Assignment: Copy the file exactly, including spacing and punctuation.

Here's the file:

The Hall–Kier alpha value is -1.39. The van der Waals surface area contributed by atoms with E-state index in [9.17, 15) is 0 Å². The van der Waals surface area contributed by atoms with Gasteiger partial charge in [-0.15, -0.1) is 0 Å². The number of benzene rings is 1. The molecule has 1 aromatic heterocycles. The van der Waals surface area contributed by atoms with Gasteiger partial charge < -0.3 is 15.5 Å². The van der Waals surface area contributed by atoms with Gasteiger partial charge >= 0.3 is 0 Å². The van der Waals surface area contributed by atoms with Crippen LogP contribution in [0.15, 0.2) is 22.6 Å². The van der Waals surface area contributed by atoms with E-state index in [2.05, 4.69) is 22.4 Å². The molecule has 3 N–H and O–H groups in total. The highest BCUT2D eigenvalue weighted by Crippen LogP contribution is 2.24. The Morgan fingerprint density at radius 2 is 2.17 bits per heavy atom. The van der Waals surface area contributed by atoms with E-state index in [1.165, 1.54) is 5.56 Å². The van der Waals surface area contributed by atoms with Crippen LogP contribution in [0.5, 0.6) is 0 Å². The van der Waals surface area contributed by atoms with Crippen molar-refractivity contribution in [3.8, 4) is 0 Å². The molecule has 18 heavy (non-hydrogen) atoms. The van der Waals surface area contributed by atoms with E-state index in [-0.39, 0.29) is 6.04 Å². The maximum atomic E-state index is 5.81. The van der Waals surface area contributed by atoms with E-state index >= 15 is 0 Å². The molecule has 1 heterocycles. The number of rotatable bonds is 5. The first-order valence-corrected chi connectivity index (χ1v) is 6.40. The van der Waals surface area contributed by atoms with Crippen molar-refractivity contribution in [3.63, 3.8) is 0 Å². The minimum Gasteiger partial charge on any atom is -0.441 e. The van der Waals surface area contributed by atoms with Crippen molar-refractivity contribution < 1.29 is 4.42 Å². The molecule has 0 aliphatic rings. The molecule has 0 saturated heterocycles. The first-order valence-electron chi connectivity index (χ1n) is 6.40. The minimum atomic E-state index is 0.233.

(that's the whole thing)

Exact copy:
The Hall–Kier alpha value is -1.39. The van der Waals surface area contributed by atoms with E-state index in [9.17, 15) is 0 Å². The van der Waals surface area contributed by atoms with Gasteiger partial charge in [-0.15, -0.1) is 0 Å². The number of benzene rings is 1. The molecule has 1 aromatic heterocycles. The van der Waals surface area contributed by atoms with Gasteiger partial charge < -0.3 is 15.5 Å². The van der Waals surface area contributed by atoms with Gasteiger partial charge >= 0.3 is 0 Å². The van der Waals surface area contributed by atoms with Crippen LogP contribution in [0.15, 0.2) is 22.6 Å². The van der Waals surface area contributed by atoms with E-state index in [2.05, 4.69) is 22.4 Å². The molecule has 3 N–H and O–H groups in total. The highest BCUT2D eigenvalue weighted by Crippen LogP contribution is 2.24. The Morgan fingerprint density at radius 2 is 2.17 bits per heavy atom. The van der Waals surface area contributed by atoms with E-state index in [1.165, 1.54) is 5.56 Å². The van der Waals surface area contributed by atoms with Crippen LogP contribution in [0.5, 0.6) is 0 Å². The van der Waals surface area contributed by atoms with Crippen molar-refractivity contribution in [3.8, 4) is 0 Å². The molecule has 18 heavy (non-hydrogen) atoms. The van der Waals surface area contributed by atoms with E-state index in [-0.39, 0.29) is 6.04 Å². The maximum atomic E-state index is 5.81. The van der Waals surface area contributed by atoms with E-state index >= 15 is 0 Å². The molecule has 1 heterocycles. The number of rotatable bonds is 5. The first-order valence-corrected chi connectivity index (χ1v) is 6.40. The van der Waals surface area contributed by atoms with Crippen molar-refractivity contribution in [3.63, 3.8) is 0 Å². The minimum Gasteiger partial charge on any atom is -0.441 e. The van der Waals surface area contributed by atoms with Crippen molar-refractivity contribution < 1.29 is 4.42 Å². The molecule has 0 aliphatic rings. The molecule has 0 saturated heterocycles. The first-order valence-electron chi connectivity index (χ1n) is 6.40. The minimum atomic E-state index is 0.233.